Capturing history – the book sending its character down Levant Mine

By Kira Taylor |

Between the rough waves of the Atlantic and the rugged moorland of west Cornwall, lies Levant Mine. Old stone buildings rise against the skyline, marking a history that has enveloped this landscape for centuries.

Cornish author, Natasha Carthew, is attempting to delve into that history and the rich culture surrounding the Tin Coast with a new book following a teenage girl who tumbles into the mine and experiences the lives of those who worked it.

When she falls down a mine shaft, she meets the spirit of a miner who teaches her how to survive and escape the mine.

Natasha was commissioned by Falmouth University to work with students to publish the book, “Song for the Forgotten”. The book will be accompanied by illustrations from Falmouth-based artist, Steven Buckler.

Natasha Carthew is a Cornish-born author whose working class roots inspire her work

Talking about why she accepted the commission, she said: “The history of mining opened up a lot of stories for me and I just thought it would be really great to experience a whole story underground, but with flashbacks, so you get a great sense of place above ground and below ground.”


They worked beneath the sea, in scorching heat, with only a tallow candle to light their path up rickety ladders and plummeting mine shafts.

Tin and copper mining is a staple of Cornish culture, even featuring on the flag. Levant Mine is built on one of the oldest hard-rock tin and copper mining areas in the county.

Generations of men, women and children have worked the mine. Miners worked underground, carried up and down by the beam engine that would take half an hour to reach daylight. They worked beneath the sea, in scorching heat, with only a tallow candle to light their path up rickety ladders and plummeting mine shafts.

The job was extremely dangerous. In 1919, the beam engine broke, killing 31 men.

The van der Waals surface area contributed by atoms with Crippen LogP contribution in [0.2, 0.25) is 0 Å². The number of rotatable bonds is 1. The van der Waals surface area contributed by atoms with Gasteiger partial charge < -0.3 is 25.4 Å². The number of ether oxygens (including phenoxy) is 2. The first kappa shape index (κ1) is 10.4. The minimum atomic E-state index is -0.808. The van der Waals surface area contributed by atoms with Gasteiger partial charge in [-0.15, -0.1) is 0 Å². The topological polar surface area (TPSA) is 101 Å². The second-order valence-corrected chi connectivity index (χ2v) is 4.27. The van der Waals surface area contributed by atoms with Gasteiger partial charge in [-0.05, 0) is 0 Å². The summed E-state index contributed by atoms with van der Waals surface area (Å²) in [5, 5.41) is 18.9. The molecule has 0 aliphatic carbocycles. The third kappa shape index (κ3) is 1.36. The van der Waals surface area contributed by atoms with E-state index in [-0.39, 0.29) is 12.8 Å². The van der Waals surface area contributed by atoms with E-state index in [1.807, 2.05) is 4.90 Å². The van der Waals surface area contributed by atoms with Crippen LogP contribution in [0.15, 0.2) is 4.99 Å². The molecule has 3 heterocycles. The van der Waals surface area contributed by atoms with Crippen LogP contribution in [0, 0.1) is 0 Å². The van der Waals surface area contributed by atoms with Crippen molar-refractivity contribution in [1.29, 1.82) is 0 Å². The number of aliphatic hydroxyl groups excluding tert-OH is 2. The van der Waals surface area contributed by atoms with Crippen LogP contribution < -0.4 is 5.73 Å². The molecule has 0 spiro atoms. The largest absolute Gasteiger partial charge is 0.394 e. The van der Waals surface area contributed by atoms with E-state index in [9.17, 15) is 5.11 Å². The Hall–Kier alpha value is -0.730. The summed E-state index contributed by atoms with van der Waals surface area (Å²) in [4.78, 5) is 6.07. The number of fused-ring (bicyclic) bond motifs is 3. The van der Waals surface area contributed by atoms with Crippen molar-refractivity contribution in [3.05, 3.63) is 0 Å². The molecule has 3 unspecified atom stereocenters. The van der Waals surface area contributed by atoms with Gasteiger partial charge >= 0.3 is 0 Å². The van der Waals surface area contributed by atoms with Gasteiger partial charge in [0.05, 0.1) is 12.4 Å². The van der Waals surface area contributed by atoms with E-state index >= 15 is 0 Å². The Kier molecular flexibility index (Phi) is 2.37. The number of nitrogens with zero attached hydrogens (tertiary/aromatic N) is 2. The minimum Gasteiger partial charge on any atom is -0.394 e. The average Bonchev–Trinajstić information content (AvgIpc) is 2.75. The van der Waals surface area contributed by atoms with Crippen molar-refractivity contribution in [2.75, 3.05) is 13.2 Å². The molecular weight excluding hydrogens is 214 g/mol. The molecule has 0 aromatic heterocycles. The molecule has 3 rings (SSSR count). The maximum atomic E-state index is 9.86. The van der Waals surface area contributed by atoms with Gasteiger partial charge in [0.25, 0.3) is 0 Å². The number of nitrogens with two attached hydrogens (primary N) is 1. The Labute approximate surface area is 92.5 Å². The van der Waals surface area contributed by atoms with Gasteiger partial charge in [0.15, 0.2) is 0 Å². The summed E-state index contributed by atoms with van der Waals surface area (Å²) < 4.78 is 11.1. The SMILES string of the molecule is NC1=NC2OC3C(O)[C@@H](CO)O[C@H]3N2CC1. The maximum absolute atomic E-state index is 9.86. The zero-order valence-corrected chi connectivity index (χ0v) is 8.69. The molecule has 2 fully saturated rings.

Natasha wants to capture the gruelling, dangerous, but intrinsically Cornish history of mining in her book.

Levant Mine was closed in 1930

She said: “I’m a working-class writer and I talk about that a lot at festivals, so I want to come from the working class perspective as well. We’re hard working and we don’t rest on our laurels.”

“Song of the Forgotten” will follow the journey of an apathetic teenage girl, who’s grown up in rural Cornwall. When she falls down a mine shaft, she meets the spirit of a miner who teaches her how to survive and escape the mine.

Natasha added: “I want that character to be female because … we know about the bal maidens*, but sometimes women had to work the mines, especially if their husbands had been injured.”

The story will also feature flashbacks, both of the character’s childhood and of the miner’s life working mine under the sea. Natasha hopes this will create a sense of Cornish lives both now and then.

The rugged coastline that the site of the mine overlooks

She said: “This girl realises that she’s kind of got it good and that brings her forward into the present day. She knows that she can change and she can achieve whatever she wants in the future.”


First opening in 1748 and reaching over a mile out into the seabed, Levant Mine is a reminder of generations of Cornish culture – of working with and against the elements to provide for their families.